Horse tales

Enough of the pity party – you can all come back now!  Thank you very much for the comments though.  On to more fun things …

I think I had my first ride on a pony when I was about three years old; a small black Australian stock pony owned by the farmer’s kids a looooooong way up the road from our farm.  Jedda, I think she was called.  I rode her again, properly, several years later and she was a firecracker, brilliant fun.  For the next several years I had occasional pony rides at fairs, and even a few lessons when I was eight; we were living in Kent, England at the time.  Then when I was twelve my mother finally gave in and let me have lessons, thinking the horsey-bug would soon wear off after a few falls and a lot of dust and muck.

Quite the opposite, unfortunately.  I progressed in lessons relatively quickly, moving up through the ranks, changing riding stables a couple of times, riding once or even twice a week until I was eighteen.  As well as riding stables I helped out at an agistment place, feeding, mucking out and exercising horses owned by other luckier people than I.

I got to know some amazing characters in that time – human and horse, but it’s the horses I remember best.

Cementing forever my love-hate relationship with Shetland ponies was a little brown and white paint[or “skewbald” as they were known way back then – “piebald” is black and white splotches] called Peter Pan.  Small, shaggy, cute, cheeky and evil incarnate, that was PP.   I got to ride him a lot because [and this is a recurring theme] I was so small for my age and about a foot shorter than the other kids/adults in my group.  PP was not above putting in a buck or two during a canter, or deliberately lying down and rolling in the middle of the arena.  I also had some brilliant rides on him, a wild bush ride in a storm where the horses were all galloping flat out and PP galloped harder than them all; fording a river that was up to most of the horses’ chests, and PP swimming for it with my knees up on his neck a la race jockey.  I learnt a lot from that pony; namely to never trust Shetlands.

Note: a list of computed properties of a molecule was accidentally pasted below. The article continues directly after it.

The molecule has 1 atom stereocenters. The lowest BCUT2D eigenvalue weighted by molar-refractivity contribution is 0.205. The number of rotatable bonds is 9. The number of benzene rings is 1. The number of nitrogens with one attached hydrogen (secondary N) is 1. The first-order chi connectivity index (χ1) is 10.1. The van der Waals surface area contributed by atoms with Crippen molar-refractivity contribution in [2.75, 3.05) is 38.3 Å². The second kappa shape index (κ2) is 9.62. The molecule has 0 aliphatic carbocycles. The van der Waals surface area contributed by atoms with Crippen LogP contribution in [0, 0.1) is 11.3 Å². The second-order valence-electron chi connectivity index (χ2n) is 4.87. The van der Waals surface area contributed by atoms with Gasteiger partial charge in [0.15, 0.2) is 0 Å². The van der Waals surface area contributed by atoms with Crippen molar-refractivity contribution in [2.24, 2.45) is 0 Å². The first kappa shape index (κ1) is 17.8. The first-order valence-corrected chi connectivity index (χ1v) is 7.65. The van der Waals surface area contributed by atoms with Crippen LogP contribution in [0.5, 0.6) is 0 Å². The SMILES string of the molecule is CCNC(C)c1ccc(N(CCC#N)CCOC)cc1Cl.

Shadowfax was a fairy tale pony, a light grey Welsh Pony with pretty Arabian dished face, huge dark eyes, a silvery mane and tail.  I’d read Lord Of The Rings by the time I was twelve and to me, he was the lord of all horses.  Riding him was a thrill because he was so responsive and unlike the other riding school ponies, who were so bored [and boring], had “dead” mouths and even dead-er sides.  Commands to go, stop, go faster, turn, etc, are directed through leg and hand signals; if a horse has a hard mouth and sides then riding becomes a frustrating experience.  Shadowfax on the other hand required the merest twitch, the slightest pressure and he was off … heady stuff.  To a certain extent a good horse helps make a good, or better, rider, and I got an inkling of that closeness of contact and communication with Shadowfax.

Then there was Blobby, who I used to exercise and muck out, groom, feed etc for an agistment stable.  Blobby was his stable name, he had a long posh pedigree name worthy of an enormous black thoroughbred stallion.  He was 17.3 hands high [horses are measured in hands from ground to the withers – where the neck meets the back – and one “hand” = four inches] which equates to Blobby’s back being about six feet up.  Given I didn’t stop growing until I was 28, and barely made it to 5’2”, as a 16 year old I was around 4’10” … that’s a long way up, a long way down.